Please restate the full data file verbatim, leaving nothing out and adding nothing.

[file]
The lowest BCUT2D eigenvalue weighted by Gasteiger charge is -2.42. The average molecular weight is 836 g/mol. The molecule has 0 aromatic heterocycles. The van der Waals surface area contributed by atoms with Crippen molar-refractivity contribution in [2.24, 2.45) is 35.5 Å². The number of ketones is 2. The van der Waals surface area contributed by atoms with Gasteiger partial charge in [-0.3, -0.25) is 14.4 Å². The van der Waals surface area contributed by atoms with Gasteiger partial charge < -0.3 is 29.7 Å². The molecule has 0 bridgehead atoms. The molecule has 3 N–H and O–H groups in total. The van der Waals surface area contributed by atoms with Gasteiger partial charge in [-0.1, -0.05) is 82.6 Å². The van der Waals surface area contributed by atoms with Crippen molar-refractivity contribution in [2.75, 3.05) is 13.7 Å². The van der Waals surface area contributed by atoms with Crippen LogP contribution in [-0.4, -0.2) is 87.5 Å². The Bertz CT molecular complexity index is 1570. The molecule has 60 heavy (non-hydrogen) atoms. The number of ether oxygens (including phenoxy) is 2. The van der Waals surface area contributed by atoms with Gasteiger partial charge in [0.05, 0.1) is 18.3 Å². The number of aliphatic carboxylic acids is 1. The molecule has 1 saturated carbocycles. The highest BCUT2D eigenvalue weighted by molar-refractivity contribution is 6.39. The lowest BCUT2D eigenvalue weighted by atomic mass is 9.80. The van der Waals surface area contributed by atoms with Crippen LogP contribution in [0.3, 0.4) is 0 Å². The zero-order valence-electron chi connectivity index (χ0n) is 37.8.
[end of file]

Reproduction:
The lowest BCUT2D eigenvalue weighted by Gasteiger charge is -2.42. The average molecular weight is 836 g/mol. The molecule has 0 aromatic heterocycles. The van der Waals surface area contributed by atoms with Crippen molar-refractivity contribution in [2.24, 2.45) is 35.5 Å². The number of ketones is 2. The van der Waals surface area contributed by atoms with Gasteiger partial charge in [-0.3, -0.25) is 14.4 Å². The van der Waals surface area contributed by atoms with Gasteiger partial charge < -0.3 is 29.7 Å². The molecule has 0 bridgehead atoms. The molecule has 3 N–H and O–H groups in total. The van der Waals surface area contributed by atoms with Gasteiger partial charge in [-0.1, -0.05) is 82.6 Å². The van der Waals surface area contributed by atoms with Crippen molar-refractivity contribution in [2.75, 3.05) is 13.7 Å². The van der Waals surface area contributed by atoms with Crippen LogP contribution in [-0.4, -0.2) is 87.5 Å². The Bertz CT molecular complexity index is 1570. The molecule has 60 heavy (non-hydrogen) atoms. The number of ether oxygens (including phenoxy) is 2. The van der Waals surface area contributed by atoms with Gasteiger partial charge in [0.05, 0.1) is 18.3 Å². The number of aliphatic carboxylic acids is 1. The molecule has 1 saturated carbocycles. The highest BCUT2D eigenvalue weighted by molar-refractivity contribution is 6.39. The lowest BCUT2D eigenvalue weighted by atomic mass is 9.80. The van der Waals surface area contributed by atoms with Crippen LogP contribution in [0.3, 0.4) is 0 Å². The zero-order valence-electron chi connectivity index (χ0n) is 37.8.